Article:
What to look for when buying ski boots
Just like there are different skis for different styles and types of skiing, like freeride or touring, there are boots specifically designed to meet those same needs.
- For occasional skiers and typical slopes, comfort takes priority over all-out performance. Boots come with a numeric rating, called “flex index”, that tells you how stiff or forgiving the fit will be. These skiers will want less stiffness, which means a lower flex index number.
- For freeride skiing, protection and stability for the variety of conditions you’ll encounter are most important. Less weight is a consideration, as it makes short walking stretches easier. Less weight is also a major consideration for touring boots, which will have inserts for attachment to touring bindings. These boots come in a variety of stiffness ratings due to the wide array of skiing needs.
- Fast skiers and racers place a premium on an absolutely solid, secure boot for stability at high speeds and will seek a high flex rating.
No matter what type of skiing you do, look for the following features and benefits in any pair of good quality boots.
- Concentrate on both the foot and ankle areas to find the optimal fit. Boots are made to offer different amounts of volume for the foot, and different ways to adjust the ankle, or “cuff”. Minor internal adjustments can often be made with provided soft inserts. A loose boot means less control, less enjoyment, and less safety.
- Picture yourself skiing in deep snow, and be sure the boot is designed to keep snow out of the top of the cuff.
- There are boots available that have a focus on comfort and warmth, in particular, for skiers especially sensitive to cold.
- You won’t just be skiing in your boots. There is always a certain amount of walking, standing, and maybe hot cocoa drinking. Your boots need to perform when skiing and still be comfortable when walking.
What makes women’s, men’s, and kids’ boots different?
A women’s-specific boot is constructed with a narrower fit. A women’s boot also typically has a slightly lower flex index to better match a female’s lower body mass. Remember, less stiffness also means lower weight and increased comfort.
Children’s and junior boots will have an even lower flex index, which optimizes weight savings. The RC4 10 Junior Thermoshape, for example, has a flex index of 10. For stronger, larger juniors, a boot like the RC4 60 junior Thermoshape has a flex rating as high as 70.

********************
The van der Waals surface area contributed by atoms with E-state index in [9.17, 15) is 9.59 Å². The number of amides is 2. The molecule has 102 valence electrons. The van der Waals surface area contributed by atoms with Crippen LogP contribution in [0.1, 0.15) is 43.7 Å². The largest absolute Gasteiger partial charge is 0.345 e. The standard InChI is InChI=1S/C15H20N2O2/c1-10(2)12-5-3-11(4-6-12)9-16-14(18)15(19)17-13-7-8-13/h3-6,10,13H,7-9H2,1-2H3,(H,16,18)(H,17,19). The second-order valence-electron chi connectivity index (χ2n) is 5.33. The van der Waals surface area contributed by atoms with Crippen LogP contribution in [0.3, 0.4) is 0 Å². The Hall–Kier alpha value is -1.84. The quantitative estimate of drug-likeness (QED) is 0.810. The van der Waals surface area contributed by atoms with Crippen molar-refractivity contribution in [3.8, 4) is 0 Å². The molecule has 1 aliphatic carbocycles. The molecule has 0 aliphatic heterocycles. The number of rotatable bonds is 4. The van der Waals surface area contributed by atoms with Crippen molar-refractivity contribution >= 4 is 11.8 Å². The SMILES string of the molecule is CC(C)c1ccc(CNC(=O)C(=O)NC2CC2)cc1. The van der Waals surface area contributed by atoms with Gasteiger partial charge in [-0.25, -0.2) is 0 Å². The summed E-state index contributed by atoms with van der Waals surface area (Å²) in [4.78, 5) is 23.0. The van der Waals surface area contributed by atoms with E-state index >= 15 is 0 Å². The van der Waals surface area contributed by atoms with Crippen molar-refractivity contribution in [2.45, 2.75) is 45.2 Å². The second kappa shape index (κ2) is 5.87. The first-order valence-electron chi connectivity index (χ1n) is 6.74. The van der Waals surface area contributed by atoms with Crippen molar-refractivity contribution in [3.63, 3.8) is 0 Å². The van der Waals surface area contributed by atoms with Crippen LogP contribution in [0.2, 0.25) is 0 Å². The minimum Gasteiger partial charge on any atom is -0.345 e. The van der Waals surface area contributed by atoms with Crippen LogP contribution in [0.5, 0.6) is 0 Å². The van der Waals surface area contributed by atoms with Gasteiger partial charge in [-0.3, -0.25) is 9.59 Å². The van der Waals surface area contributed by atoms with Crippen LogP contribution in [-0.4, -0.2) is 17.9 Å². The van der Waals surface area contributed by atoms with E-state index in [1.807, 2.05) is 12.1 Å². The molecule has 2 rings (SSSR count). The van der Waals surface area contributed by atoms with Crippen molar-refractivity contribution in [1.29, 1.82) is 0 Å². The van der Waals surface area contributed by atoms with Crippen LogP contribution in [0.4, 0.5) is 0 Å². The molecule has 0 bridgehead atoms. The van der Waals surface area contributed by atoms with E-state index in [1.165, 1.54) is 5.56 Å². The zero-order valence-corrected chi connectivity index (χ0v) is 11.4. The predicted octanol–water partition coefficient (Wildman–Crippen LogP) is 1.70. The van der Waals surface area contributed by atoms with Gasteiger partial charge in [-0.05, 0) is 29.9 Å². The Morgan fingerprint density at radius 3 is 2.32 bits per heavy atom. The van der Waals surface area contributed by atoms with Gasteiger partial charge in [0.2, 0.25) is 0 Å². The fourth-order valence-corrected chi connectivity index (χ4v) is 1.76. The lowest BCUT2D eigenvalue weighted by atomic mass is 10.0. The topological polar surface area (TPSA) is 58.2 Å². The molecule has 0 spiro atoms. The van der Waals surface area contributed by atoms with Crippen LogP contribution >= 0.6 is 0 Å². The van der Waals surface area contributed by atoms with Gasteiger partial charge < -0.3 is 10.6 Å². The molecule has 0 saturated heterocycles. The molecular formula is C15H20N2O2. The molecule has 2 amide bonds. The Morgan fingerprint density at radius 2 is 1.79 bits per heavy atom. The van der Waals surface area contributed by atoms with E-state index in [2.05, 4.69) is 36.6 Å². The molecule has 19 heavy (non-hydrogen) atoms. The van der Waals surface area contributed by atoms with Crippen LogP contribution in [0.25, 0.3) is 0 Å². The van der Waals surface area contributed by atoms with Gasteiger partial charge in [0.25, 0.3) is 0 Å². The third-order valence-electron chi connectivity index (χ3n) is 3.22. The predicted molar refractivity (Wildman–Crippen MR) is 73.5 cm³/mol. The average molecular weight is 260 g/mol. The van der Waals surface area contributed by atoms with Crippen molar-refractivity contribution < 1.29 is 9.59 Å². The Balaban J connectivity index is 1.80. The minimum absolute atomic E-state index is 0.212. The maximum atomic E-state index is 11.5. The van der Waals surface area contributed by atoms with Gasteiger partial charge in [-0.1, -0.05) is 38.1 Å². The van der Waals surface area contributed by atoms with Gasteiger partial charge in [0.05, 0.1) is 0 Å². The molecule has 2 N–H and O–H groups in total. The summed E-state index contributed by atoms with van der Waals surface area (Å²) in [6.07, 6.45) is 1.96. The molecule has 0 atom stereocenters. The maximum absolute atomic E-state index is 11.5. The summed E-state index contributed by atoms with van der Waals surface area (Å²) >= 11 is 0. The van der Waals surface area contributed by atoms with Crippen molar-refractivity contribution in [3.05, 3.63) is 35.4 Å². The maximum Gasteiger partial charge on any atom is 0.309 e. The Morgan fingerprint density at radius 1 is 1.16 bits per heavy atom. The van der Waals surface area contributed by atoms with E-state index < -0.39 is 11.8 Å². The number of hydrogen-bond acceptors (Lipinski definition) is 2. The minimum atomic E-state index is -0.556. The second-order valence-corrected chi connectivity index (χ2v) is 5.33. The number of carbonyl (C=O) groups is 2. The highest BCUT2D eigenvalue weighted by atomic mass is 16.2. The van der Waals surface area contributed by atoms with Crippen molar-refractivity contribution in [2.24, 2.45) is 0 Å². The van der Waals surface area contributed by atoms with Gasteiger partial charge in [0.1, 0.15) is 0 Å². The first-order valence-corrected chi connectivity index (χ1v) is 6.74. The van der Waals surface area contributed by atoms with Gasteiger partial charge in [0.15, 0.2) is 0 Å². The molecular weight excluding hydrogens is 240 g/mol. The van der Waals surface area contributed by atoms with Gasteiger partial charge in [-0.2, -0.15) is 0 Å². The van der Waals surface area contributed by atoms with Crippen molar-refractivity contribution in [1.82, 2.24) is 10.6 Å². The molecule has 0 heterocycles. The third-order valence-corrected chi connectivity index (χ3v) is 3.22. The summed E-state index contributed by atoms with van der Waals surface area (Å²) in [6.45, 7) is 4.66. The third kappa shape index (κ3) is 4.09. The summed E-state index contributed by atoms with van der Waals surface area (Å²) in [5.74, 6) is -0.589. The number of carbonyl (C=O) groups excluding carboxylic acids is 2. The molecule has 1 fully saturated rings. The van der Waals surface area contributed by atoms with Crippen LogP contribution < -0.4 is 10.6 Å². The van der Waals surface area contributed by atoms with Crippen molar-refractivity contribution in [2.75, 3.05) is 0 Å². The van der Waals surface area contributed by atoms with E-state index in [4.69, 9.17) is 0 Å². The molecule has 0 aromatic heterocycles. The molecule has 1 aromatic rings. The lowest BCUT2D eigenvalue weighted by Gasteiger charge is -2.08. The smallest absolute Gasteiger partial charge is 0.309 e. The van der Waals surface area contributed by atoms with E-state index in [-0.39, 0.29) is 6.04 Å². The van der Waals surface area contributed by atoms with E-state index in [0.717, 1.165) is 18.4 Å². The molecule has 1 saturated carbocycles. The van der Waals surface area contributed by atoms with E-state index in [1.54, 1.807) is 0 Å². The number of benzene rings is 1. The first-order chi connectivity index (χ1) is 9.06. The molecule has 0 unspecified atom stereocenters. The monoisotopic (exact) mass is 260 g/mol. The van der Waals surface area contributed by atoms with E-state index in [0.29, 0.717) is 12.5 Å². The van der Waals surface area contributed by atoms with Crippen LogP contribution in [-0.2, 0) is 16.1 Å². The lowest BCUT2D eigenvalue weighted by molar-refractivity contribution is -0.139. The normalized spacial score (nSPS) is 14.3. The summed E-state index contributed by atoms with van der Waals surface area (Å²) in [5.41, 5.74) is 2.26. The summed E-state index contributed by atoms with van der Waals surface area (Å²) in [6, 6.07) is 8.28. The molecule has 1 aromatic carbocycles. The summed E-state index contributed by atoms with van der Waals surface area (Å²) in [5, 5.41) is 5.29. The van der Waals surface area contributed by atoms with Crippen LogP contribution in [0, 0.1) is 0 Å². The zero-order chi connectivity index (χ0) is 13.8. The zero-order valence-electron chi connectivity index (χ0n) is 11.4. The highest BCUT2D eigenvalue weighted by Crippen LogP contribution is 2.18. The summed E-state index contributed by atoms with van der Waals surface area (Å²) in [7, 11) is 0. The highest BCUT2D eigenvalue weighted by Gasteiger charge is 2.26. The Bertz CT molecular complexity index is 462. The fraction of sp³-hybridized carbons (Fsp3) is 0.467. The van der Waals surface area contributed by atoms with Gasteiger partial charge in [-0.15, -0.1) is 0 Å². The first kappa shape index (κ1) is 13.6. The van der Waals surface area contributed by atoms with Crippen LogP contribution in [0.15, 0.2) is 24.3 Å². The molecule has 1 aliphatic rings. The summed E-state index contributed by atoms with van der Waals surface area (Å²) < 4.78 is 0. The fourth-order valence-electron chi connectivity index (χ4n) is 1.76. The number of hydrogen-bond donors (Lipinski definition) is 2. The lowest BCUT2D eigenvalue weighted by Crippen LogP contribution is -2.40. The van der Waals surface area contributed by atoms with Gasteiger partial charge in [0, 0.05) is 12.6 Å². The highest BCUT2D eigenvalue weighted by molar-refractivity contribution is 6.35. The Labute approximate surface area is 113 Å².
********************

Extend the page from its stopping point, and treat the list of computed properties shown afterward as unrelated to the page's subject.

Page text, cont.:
The right Flex Index for you
Stiffer material is an advantage in performance and efficiency, but the trade-off is increased weight and potentially less comfort due to the more secure fit. In Fischer boot descriptions you will always find a listing for “stiffness”. The different grades of flex can be significant, so be sure to consider the trade-offs of a softer or harder boot.
Start with these general guidelines to determine the correct boot for you. Keep in mind that your style of skiing, ability, and body all come into play:
- Low to mid stiffness boots offer classic feel and performance for all-around skiers. These boots offer an ideal balance of support and stability along with day-to-day practicality. Read more about the My Curv 90 PBV as a good example.
- Mid to high (“hard”) stiffness boots are ideal for more serious frontside or freeride skiers. These skiers want basic comfort and a light boot, but need the stability that comes with added stiffness. Read more about the Ranger Free Walk 100 as a good example.
- Hard to very hard boots are for high speed, high precision, skiing and racing. Hard core skiers will gladly make trade-offs for the stability that comes with a very stiff boot. The RC4 Podium 150 is a great example.
Finding the right size
Time and effort spent on proper fitting boots are well worth the investment. In the long run, you will not be happy buying boots that are too large, hoping you can make them fit; or that a child will grow into a large boot in the future. The inner boot will change over time, making a less-than-ideal fit become a bad fit. Or you will have to crank the straps so tight that you create entirely new fit problems. So, whatever boots you choose, keep these guidelines in mind:
- Boots are best fit tested with proper ski socks on. Your foot will expand slightly throughout the course of a day, so try on boots later in the day, if possible. Ideally, the boot should fit snugly in the midfoot and in the heel. The ideal position for fitting is with your knees slightly bent in a skiing stance. Your toes shouldn’t contact the inner boot until you stand up.
- For children, proper fitting boot is essential to learn to ski properly. Not only can they be too tight, they may also be too high to allow proper movement. A gap of 1 – 1.5cm (± ½”) between toe tips and boot liner is a good guideline. Test boots with actual ski socks, and do it in the afternoon, when the foot has slightly expanded.
Mondopoint System and sole length
In an effort to simplify and standardize sizes across all brands, the Mondopoint System is used for ski boot sizes. It is based simply on the length of your foot in centimeters from your big toe to your heel. Ski stores will have a measuring device, and you can reference the table below. Our advice is to round upward as the better option if your foot falls in between two sizes.
Sole length is not a factor in choosing boots or sizing, but it is a term you should be aware of. It is the measure of the outside bottom of the boot used to adjust the binding to properly fit the boot. Finding the right boot and having it fit properly aren’t magic. But when you do it right, it’s magical.
See you on the snow